SCADAfence extends visibility into IT and OT networks. You can configure SCADAfence to create and forward alerts to InsightIDR via syslog to generate third party alerts.

SCADAfence Third Party Alerts

Third Party Alerts alerts will only be generated when the log line has the status of “CREATED”. Otherwise, SCADAfence logs can be found in Log Search in the Unparsed Data Log set.

To set up SCADAfence, you’ll need to:

  1. Review “Before you Begin” and note any requirements.
  2. Configure SCADAfence to send data to your Collector.
  3. Set up the SCADAfence event source in InsightIDR.
  4. Verify the configuration works.

Before you begin

Before you continue, ensure you have the following:

  • Access to the SCADAfence Platform
  • An intermediary server with a Rapid7 Collector installed

The intermediary server will pass alert data between InsightIDR and the SCADAfence Platform. This server can be any Linux machine with connectivity to both systems.

You must install a Rapid7 Collector on the intermediary server to send the syslog data to InsightIDR. Follow the Linux installation instructions on Collector Installation and Deployment to set up the Collector on your server.

Configure SCADAfence to send data to your Collector

In the SCADAfence Platform, you will need to adjust settings for Syslog Configuration.

  1. Fill in the details of the intermediary server you will be using to send syslog data to InsightIDR.
  2. Select an available port which will also be used to configure the communication of the server with InsightIDR.

Set up SCADAfence in InsightIDR

  1. From the left menu, go to Data Collection.
  2. When the Data Collection page appears, click the Setup Event Source dropdown and choose Add Event Source.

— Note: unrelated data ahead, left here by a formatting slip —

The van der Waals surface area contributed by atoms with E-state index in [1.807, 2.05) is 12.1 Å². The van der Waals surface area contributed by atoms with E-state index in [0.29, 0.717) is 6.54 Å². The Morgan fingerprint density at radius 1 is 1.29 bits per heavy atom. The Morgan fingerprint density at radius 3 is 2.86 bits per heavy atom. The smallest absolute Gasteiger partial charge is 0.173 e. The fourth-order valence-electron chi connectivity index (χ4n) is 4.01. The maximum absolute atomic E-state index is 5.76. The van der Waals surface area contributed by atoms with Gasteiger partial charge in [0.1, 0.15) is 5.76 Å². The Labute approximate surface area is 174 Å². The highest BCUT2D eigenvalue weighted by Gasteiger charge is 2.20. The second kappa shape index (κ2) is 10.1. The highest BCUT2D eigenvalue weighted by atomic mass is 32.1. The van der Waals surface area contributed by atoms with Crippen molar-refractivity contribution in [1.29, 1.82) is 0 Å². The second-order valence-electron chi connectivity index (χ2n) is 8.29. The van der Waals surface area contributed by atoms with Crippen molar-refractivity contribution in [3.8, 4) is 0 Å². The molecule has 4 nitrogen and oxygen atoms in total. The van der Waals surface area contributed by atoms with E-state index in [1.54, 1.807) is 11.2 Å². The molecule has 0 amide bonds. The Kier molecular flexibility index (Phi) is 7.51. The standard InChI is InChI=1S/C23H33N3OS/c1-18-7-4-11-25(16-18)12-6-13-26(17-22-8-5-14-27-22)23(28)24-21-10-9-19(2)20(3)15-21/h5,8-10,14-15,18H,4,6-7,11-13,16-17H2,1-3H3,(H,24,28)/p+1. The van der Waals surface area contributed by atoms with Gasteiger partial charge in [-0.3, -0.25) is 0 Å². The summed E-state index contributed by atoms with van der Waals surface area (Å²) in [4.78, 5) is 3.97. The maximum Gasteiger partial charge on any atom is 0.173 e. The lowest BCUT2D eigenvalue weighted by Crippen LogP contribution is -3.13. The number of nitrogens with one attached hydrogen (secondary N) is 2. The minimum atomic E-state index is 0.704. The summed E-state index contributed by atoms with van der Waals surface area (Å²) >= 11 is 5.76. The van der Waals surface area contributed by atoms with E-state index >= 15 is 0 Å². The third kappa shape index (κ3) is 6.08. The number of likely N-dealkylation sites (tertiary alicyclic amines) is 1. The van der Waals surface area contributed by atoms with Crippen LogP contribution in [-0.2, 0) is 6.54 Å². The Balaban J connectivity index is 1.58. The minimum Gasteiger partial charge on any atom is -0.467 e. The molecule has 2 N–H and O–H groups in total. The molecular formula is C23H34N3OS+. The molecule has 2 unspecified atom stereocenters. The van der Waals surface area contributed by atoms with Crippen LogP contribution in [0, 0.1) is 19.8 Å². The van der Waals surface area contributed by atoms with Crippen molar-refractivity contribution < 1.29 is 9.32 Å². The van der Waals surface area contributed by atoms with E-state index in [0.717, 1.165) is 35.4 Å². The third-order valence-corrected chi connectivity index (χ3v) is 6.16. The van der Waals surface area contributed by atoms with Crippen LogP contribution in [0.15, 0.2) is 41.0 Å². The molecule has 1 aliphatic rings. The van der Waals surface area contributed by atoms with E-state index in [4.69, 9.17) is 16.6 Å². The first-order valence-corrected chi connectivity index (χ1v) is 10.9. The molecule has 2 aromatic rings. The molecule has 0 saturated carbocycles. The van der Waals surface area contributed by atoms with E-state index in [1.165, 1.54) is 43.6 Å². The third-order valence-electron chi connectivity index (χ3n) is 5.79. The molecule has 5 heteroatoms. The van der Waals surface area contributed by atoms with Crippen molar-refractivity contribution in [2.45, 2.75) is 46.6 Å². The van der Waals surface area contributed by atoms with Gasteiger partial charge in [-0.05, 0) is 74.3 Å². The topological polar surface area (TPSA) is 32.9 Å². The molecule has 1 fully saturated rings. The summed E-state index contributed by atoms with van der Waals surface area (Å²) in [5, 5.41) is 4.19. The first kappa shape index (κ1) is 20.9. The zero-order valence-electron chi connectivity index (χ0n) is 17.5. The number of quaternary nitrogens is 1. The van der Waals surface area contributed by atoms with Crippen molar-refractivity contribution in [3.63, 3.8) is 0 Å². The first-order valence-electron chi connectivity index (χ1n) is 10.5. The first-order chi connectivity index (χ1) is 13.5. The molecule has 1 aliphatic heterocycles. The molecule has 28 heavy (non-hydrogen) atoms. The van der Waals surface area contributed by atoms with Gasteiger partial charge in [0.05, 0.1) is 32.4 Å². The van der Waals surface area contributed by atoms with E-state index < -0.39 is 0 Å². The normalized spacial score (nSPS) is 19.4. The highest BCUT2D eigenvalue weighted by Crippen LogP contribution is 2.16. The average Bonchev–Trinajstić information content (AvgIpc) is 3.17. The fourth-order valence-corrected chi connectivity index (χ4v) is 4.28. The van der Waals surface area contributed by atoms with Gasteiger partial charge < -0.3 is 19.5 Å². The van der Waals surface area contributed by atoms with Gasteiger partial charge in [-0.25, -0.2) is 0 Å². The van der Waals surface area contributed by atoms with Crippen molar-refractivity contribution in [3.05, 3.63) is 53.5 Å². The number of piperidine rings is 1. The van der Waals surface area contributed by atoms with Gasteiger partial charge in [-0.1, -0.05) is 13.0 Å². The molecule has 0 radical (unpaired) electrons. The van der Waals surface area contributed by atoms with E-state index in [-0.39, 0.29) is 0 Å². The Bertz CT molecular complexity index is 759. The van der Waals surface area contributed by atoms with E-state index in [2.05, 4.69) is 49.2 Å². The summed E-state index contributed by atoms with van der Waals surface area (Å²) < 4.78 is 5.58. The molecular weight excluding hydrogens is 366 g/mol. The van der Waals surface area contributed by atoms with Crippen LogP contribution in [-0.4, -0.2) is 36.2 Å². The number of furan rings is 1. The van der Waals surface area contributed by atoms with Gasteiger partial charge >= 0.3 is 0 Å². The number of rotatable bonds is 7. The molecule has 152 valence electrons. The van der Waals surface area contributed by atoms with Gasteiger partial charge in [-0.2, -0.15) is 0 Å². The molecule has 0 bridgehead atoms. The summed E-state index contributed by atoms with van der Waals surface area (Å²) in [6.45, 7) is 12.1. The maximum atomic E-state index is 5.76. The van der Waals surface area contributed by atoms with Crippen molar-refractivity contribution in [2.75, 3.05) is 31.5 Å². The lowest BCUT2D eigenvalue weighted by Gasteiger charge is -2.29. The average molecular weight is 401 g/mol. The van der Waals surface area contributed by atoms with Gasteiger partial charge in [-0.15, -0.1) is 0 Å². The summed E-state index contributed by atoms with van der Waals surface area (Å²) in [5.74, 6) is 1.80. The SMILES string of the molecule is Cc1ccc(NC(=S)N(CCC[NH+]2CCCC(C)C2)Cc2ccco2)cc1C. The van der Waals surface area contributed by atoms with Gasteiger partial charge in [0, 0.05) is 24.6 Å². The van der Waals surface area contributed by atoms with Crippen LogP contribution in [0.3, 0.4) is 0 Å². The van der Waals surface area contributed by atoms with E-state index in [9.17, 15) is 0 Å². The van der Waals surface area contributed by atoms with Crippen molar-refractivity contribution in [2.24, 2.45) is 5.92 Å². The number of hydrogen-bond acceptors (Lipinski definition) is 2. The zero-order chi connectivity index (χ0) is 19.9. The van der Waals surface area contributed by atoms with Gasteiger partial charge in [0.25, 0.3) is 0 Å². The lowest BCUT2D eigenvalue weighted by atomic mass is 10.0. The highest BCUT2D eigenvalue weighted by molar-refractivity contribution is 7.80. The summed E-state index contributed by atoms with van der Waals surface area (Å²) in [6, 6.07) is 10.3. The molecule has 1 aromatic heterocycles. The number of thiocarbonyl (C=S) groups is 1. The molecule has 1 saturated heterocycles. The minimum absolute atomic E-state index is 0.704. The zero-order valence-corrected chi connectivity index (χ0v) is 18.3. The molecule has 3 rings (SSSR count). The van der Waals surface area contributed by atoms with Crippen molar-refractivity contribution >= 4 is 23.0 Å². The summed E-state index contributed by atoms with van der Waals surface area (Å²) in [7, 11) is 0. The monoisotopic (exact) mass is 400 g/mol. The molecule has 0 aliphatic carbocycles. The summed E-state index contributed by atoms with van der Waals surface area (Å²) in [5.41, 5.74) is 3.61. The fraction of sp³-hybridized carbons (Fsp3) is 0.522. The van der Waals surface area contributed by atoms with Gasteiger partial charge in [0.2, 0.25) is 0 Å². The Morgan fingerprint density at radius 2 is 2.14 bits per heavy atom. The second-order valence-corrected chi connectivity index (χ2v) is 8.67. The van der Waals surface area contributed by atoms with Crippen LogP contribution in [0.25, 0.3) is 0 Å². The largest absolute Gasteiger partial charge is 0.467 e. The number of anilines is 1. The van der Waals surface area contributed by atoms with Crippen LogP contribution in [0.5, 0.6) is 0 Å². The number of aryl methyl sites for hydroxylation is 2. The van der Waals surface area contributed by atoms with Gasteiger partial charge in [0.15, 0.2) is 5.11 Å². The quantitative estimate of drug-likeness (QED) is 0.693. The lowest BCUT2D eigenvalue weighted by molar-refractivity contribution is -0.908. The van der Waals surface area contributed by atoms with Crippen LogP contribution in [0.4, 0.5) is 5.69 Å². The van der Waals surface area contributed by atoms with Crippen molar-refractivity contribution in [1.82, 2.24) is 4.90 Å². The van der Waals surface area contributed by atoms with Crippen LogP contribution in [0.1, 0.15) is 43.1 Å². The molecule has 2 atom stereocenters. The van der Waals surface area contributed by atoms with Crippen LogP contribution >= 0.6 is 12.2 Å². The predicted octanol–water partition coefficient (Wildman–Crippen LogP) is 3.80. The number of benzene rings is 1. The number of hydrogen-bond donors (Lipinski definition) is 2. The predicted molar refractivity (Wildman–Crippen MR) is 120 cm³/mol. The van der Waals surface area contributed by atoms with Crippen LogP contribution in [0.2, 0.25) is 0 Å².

3. From the Third Party Alerts section, click the SCADAfence icon. The Add Event Source panel will appear.
  4. Name your event source.
  5. Choose the collector you set up in the Before your Begin step.
  6. Choose the collection method to be “Listen on Network Port”.
  7. Set the Event Source port to the same port you selected during the Configure SCADAfence to send data to your Collector step.
  8. Click Save.

Verify the configuration

Complete the following steps to view your logs and ensure events are making it to the Collector:

  1. Click Data Collection in the left menu of InsightIDR and navigate to the Event Sources tab. Find the new event source that was just created and click the View Raw Log button. If you see log messages in the box, then this shows that logs are flowing to the Collector.
  2. Click Log Search in the left menu of InsightIDR.
  3. Select the applicable Log Sets and the Log Names within them. The Log Name will be the name you gave to your event source. SCADAfence logs flow into the Third Party Alerts log set when the log line has the status of “CREATED”. Otherwise, SCADAfence logs can be found in the Unparsed Data log set.

Logs take a minimum of 7 minutes to appear in Log Search

Please note that logs take at least 7 minutes to appear in Log Search after you set up the event source. If you see log messages when you select View Raw Log on the event source but do not see any log messages in Log Search after waiting for a few minutes for them to appear, then your logs do not match the recommended format and type for this event source.

Sample Logs

Here is an example of what the SCADAfence log search data looks like:

Feb 3 11:06:44
sf-virtual-machine CEF: 0|
SCADAfence Platform|
Use of deprecated protocol - SMBv1|
site=N/A alert_seq=454
createdOn=2021-01-31 09:02:53
updatedOn=2021-02-03 11:01:47
details= communicated with over the deprecated SMBv1 protocol. explanation=SMB is a protocol used for file and printer sharing in Microsoft systems. A number of vulnerabilities exist in the first version of the protocol. This protocol, if unpatched, could indicate propagation over the MS17-010 (EternalBlue) vulnerability, commonly used by WannaCry or MS08-67 (Conficker) vulnerability.
remediation=Make sure the OS on the device is patched for SMBv1 vulnerabilities. Consider updating the system to use a more advanced and secure version of the protocol, either SMBv2 or SMBv3. Scan the device with an Anti-Malware/Anti-Virus software to make sure it's not infected with malware (possibly, the WannaCry malware) Continue monitoring the device, to make sure it's not trying to infect other computers